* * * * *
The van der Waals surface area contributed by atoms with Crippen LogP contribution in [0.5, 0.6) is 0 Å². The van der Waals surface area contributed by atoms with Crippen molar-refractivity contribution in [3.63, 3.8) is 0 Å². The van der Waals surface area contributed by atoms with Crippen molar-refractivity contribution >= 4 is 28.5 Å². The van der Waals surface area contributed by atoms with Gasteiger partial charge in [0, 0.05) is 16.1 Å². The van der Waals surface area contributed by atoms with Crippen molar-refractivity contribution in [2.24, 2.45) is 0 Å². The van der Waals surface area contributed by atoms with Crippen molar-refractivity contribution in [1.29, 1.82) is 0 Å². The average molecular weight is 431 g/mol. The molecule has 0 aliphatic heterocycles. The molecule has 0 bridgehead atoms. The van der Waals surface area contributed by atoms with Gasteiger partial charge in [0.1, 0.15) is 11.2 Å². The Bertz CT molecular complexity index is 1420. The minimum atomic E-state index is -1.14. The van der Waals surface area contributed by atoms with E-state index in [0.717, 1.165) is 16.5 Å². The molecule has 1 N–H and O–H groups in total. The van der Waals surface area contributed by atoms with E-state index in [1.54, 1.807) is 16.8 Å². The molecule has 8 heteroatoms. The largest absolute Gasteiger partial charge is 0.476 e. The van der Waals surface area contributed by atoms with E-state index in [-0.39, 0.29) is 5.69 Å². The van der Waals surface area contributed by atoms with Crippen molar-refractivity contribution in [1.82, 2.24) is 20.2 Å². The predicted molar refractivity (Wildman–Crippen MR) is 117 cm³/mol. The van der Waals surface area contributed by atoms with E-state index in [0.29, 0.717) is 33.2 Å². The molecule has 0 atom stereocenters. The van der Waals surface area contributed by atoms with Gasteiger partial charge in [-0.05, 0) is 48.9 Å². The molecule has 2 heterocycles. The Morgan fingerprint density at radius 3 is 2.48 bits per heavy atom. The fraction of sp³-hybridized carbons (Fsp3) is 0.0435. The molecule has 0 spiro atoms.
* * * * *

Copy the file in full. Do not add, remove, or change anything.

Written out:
The van der Waals surface area contributed by atoms with Crippen LogP contribution in [0.5, 0.6) is 0 Å². The van der Waals surface area contributed by atoms with Crippen molar-refractivity contribution in [3.63, 3.8) is 0 Å². The van der Waals surface area contributed by atoms with Crippen molar-refractivity contribution >= 4 is 28.5 Å². The van der Waals surface area contributed by atoms with Gasteiger partial charge in [0, 0.05) is 16.1 Å². The van der Waals surface area contributed by atoms with Crippen molar-refractivity contribution in [2.24, 2.45) is 0 Å². The van der Waals surface area contributed by atoms with Crippen molar-refractivity contribution in [1.29, 1.82) is 0 Å². The average molecular weight is 431 g/mol. The molecule has 0 aliphatic heterocycles. The molecule has 0 bridgehead atoms. The van der Waals surface area contributed by atoms with Gasteiger partial charge in [0.1, 0.15) is 11.2 Å². The Bertz CT molecular complexity index is 1420. The minimum atomic E-state index is -1.14. The van der Waals surface area contributed by atoms with E-state index in [0.717, 1.165) is 16.5 Å². The molecule has 1 N–H and O–H groups in total. The van der Waals surface area contributed by atoms with E-state index in [1.54, 1.807) is 16.8 Å². The molecule has 8 heteroatoms. The largest absolute Gasteiger partial charge is 0.476 e. The van der Waals surface area contributed by atoms with E-state index in [-0.39, 0.29) is 5.69 Å². The van der Waals surface area contributed by atoms with Crippen molar-refractivity contribution in [1.82, 2.24) is 20.2 Å². The predicted molar refractivity (Wildman–Crippen MR) is 117 cm³/mol. The van der Waals surface area contributed by atoms with E-state index in [0.29, 0.717) is 33.2 Å². The molecule has 0 atom stereocenters. The van der Waals surface area contributed by atoms with Gasteiger partial charge in [-0.05, 0) is 48.9 Å². The molecule has 2 heterocycles. The Morgan fingerprint density at radius 3 is 2.48 bits per heavy atom. The fraction of sp³-hybridized carbons (Fsp3) is 0.0435. The molecule has 0 spiro atoms.